Museum’s Open Cultural Data & DH101

Museums have increasingly been joining the global movement for open data by opening up their databases, sharing their images and releasing their knowledge.

This week, Mia Ridge’s Cultural Data in Museums discussed how museums are making available their content and knowledge to the general public by utilizing open cultural data–that is, data that is made available through “machine-readable formats” by cultural institutions under an open license. This data includes anything from metadata, narratives, bibliographies, quantitative records, and so forth; and the open license gives access to anyone from outside the institution whom created it by clarifying permissions and restrictions.

I hate to bring this up but I can definitely relate this week’s reading to my team’s DH101 project last quarter, where we explored the Tate Britain’s collection of Joseph Mallord William Turner’s paintings. With the Tate Britain granting us access to their open cultural data via an (extremely comprehensive) Excel sheet of the collection, we were able to analyze and explore the data to ultimately contribute a unique interpretation of their collection.

In Cultural Data in Museums, Ridge goes onto conclude that open cultural data ultimately unlocks great potential for the museum to spread knowledge due to its web data’s networked nature. That is, each cultural dataset added contributes to wider knowledge and creates new possibilities for innovative experiences of shared cultural heritage. I feel like our website kind of exhibits this. The Tate giving us their open cultural data for us to form our own narrative and interpretations, it could potentially lead to a domino effect of other people seeing our website and then wanting to explore the data on their own to form their own  analysis separate and unique from ours’. Take for example one of our tabs on the website, Travels, which looked at Turner’s paintings in relation to his travels through Europe.

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Here lies the potential for someone to look even further into this data than we did to come up with an argument that may have not yet been brought up. Through this, I can definitely see Ridge’s point of the networked nature of open cultural data. Open cultural data leads to projects such as that of DH101, which can then possibly spark curiosity in someone else to further interpret the open cultural data, adding to network of knowledge.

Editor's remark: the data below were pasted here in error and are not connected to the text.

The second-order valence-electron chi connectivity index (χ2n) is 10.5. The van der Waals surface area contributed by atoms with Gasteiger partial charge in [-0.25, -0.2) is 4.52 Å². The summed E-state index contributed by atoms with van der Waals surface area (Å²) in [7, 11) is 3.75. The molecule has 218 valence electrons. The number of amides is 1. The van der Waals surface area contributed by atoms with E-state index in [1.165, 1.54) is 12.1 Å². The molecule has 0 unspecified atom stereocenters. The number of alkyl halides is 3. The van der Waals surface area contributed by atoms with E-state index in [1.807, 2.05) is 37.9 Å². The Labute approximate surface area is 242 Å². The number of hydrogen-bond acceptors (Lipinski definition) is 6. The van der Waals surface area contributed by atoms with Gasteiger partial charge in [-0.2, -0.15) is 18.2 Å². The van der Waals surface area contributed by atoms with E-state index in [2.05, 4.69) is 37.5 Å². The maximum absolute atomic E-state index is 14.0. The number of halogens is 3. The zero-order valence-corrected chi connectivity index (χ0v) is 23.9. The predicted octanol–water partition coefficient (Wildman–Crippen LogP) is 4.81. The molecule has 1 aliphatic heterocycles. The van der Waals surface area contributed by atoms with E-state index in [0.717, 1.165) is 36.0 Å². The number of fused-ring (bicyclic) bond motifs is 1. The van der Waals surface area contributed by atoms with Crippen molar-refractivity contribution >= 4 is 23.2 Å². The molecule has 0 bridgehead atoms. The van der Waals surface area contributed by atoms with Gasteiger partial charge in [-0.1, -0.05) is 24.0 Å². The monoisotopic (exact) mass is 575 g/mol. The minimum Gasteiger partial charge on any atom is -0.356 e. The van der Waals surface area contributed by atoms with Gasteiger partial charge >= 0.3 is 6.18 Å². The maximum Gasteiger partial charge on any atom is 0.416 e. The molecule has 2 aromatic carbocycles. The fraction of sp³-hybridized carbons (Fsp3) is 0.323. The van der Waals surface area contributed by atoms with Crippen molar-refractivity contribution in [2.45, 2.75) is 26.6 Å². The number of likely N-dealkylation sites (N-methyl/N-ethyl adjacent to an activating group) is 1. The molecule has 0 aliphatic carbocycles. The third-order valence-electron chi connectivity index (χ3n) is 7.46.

5 thoughts on “Museum’s Open Cultural Data & DH101”

  1. I personally feel that relating the readings to your own project is wonderful, certainly not something to dislike referring to — to me, this post shows the actual application of Mia Ridge’s idea of innovation and expansion of knowledge when data becomes an open source. This blog does a nice job at explicating the reading and illustrating how your website further develops Ridge’s notion of cultural data.

  2. I enjoyed your DH 101 project! It is a great example of Mia Ridge’s argument in regards to the networked nature of open cultural data. Open cultural data, as you have said, unlocks great potential–the public can benefit from the extra knowledge that others have discovered, and museums can benefit from more visits sparked by intrigue and curiosity. There is a collaborative and collective nature inherent in this type of openness, paving a way for a richer web of knowledge. Although there are concerns about data and the ways it can have a negative impact, I think that ultimately it’s a great tool for learning, experimenting, and cultural understanding for both the museums and the communities.

  3. I enjoyed your DH101 project as well. It did a great job of taking information from a single painting and using technology to enhance our understanding of it as a whole. I especially loved the map of the places where the artist travelled and the history of different trends in colors the artist used during his career. It’s definitely an example of how digital tools can be used to further understanding rather than distract/ act as a gimmick.

  4. I agree! While people are still finding the usefulness and purpose for museum open data, I see our project as a clear example of what it can provide. I feel that from just looking at the data, the public may see it as useless, and some projects like the data bracelet do not provide much context or useful information, but i feel like when it is applied to a thesis it can bring to light unseen patterns.

  5. I definitely felt the same about our project! I felt that the open data presented for Turner really helped prove our thesis, that may have not been able to be supported otherwise. While some may just see open data as useless archives, I feel that when used in the right setting it can really be powerful.

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